In general it can be said that in the Khanmet Mravalthavi Second Subjective Person and Thrid Objective person have the Kh-prefix, with a few exceptions, represented everywhere where Khanmet is an expected norm. The monument is noteworthy because there is none of the Haemet forms mentioned which should not be there. The thing is that during the time when the Mravaltavi was being copied Khanmet and Haemet was already a passed stage. From VII century in live speech Sannarevoba was in action (The South - East region of Georgia at least). The Khanmet used in Khanmet Mravaltavi is a literary tradition, an artificial event, a linguistic issue brought through an educational reform and not a fact depicting reality [Shanidze, 1927:116]. The copier of the monument is not just a copier, but a rather educated editor (that is why there are no errors in the monument),who creats orthographic norms suitable to the new era of, which implies a synthesis of old and new. First of all, we mean the linguistic phenomenon characteristic for the legalization of live speech, declaring a norm, which is clearly a violation of the "live" Khanmet and which is spontanousely done in the Khanmet Gospel. This is the stating V-prefix forms of the first subjective person as orthographic norms.  (ხჳყვენით>ვიყვენით, შეხუწიროთ > შევწიროთ...). By this norm the principle of prefix monopersonalization which was natural for Georgian Language was inserted. 

Haemet Lectionaire (VIII century) [Shanidze, 1923:358], which in fact, is believed to be the oldest example of Sannarev Monuments, where the half of I-prefix Passive Voice forms are represented by H-prefix.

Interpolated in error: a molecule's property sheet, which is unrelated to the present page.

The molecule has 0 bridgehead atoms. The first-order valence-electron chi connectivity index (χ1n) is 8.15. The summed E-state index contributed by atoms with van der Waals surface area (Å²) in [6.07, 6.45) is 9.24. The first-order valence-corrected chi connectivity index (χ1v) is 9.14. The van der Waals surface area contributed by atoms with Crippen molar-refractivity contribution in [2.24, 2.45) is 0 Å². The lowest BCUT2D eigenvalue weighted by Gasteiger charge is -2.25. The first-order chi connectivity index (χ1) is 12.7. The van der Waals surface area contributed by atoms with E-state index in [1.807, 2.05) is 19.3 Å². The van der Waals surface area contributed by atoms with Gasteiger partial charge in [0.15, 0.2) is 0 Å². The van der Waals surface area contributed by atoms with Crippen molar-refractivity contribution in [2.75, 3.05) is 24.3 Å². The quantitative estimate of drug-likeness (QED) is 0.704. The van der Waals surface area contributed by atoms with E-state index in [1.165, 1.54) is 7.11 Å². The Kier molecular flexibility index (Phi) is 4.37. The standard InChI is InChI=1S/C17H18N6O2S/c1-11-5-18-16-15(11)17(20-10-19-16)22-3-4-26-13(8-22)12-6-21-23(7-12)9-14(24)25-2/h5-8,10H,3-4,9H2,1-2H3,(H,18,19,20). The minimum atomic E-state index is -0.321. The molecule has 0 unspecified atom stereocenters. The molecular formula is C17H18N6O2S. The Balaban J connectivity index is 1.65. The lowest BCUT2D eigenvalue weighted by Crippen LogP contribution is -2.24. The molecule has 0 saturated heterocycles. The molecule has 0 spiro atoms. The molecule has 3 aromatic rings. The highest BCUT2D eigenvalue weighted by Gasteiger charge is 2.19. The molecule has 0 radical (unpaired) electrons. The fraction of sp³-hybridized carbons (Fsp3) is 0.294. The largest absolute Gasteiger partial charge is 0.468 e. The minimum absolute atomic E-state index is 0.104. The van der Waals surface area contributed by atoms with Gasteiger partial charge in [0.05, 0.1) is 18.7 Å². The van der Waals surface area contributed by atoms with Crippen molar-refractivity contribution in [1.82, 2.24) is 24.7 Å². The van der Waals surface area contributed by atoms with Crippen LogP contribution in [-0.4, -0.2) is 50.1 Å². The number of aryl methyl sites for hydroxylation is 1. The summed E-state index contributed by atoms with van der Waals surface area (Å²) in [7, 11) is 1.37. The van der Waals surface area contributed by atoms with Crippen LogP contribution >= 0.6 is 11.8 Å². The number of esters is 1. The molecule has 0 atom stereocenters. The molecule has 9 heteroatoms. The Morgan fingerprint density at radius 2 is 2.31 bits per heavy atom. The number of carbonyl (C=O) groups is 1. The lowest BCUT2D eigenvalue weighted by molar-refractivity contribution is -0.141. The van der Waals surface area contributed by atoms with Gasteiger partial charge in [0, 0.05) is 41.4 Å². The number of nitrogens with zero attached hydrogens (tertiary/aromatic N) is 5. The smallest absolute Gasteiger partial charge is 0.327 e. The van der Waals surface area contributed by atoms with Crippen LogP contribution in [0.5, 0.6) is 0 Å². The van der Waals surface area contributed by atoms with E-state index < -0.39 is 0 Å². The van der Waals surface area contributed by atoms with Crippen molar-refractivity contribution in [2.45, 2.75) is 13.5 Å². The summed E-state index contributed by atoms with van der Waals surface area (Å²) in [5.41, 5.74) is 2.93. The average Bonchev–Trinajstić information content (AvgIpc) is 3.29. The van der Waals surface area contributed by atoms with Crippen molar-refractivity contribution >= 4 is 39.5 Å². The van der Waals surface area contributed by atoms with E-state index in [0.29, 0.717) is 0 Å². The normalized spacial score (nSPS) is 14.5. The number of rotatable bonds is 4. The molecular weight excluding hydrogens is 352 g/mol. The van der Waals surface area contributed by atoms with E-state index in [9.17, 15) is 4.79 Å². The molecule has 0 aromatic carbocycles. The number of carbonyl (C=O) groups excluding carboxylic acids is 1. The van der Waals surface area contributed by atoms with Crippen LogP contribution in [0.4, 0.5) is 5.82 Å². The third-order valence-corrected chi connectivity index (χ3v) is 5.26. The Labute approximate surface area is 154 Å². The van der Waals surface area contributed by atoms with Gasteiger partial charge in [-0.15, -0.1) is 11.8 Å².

I Person. The first subjective person form of I-prefix Passive Voice is presented with Kh-prefix: (ვიყო [ჰაემ. 370:10][8], მოვივლინე [ჰაემ. 382:15]). In this respect it stands beside the Khanmet Mravaltavi. 

Haemet Lectionaire, in general, the first-person subjective forms the Khu- complex, in fact, is not characterized any more: ვიტყჳ [ჰაემ. 387:10], მოვიმკი [ჰაემ. 385:6], მოველოდეთ [ჰაემ. 366:14], ვიდიდებდე [ჰაემ. 370:10]. A few old norms reflecting a more artificial form of impression, Haemet is explained by the original and cannot explain the general tendency (ჰუყოფ [ჰაემ. 388:15], ჰჳცოდე [ჰაემ. 388:13], სათნო ჰჳყავ [ჰაემ. 370:12]). In the monument we come across one form, that shows the new redistribution of H-U- prefix: დავჰთესი [ჰაემ. 385:1].

II Person. The second person Subjective in two cases are presented by H-prefix, the thir time without it: ჰიყოფი [ჰაემ. 387:12], ჰიყავ [ჰაემ. 376:13], იყვენით [ჰაემ. 378: 2-3]. The latter is of the II imperative row, therefore H-prefix can be  regarded as a sign of the Second Subjective person and this resulted in its loss, but this cannot be said on the previous case  (ჰიყავ verb is of the same imperative row).

III Person. There is an evidence of a sequence between H and Zero, in general, the half of third person subjective is represented by the H-prefix, the second half -without it (შდრ. ჰიქმნა [ჰაემ. 376:7], იქმნებიან [ჰაემ. 368:2-3]; ჰიქცეს [ჰაემ. 388:14], მოიქცა [ჰაემ. 386:7]; ჰიყვნეს [ჰაემ. 377:9], იყვნეს [ჰაემ. 383:8] და სხვ.).

The second subjective and third objective personal sign is always present before Consonants, an the loss of H-prefix before vowels is not fully implemented (შდრ. ჰიტყოდა [ჰაემ. 376:15], იტყოდა [ჰაემ. 369:7]; მიჰუგო [ჰაემ. 369:2], მიუგო [ჰაემ. 381:5]; ჰიცოდე [ჰაემ. 385: 3-4], იხილოთ [ჰაემ. 386:5] და სხვ.). There is shown three forms of Hs-contaminatian prefix ჰს- (მიჰსცემდა [ჰაემ. 377:2; 379:7], დაჰსცხრა [ჰაემ.  383:14]), which represent the ondition of both the live speech (where these verbs were pronounce by S-prefix) as well as in the original of Haemet.

The linguistic analysis of the Haemet Lectionare, shows that the copier was unable to handle the grammatical rules of the original and changed much under the influence of live conversational speech, which at the time of the creation should be a Sannarev. Although, in the text, differently from the Khanmet Gospel, the S-prefix adopted on the basis of assimilation is not confirmed, but the forms of Hs-contaminatian prefix show that in that period in live speech of Second Person and Third Objective Person as one of the allomorphs we have S-prefix.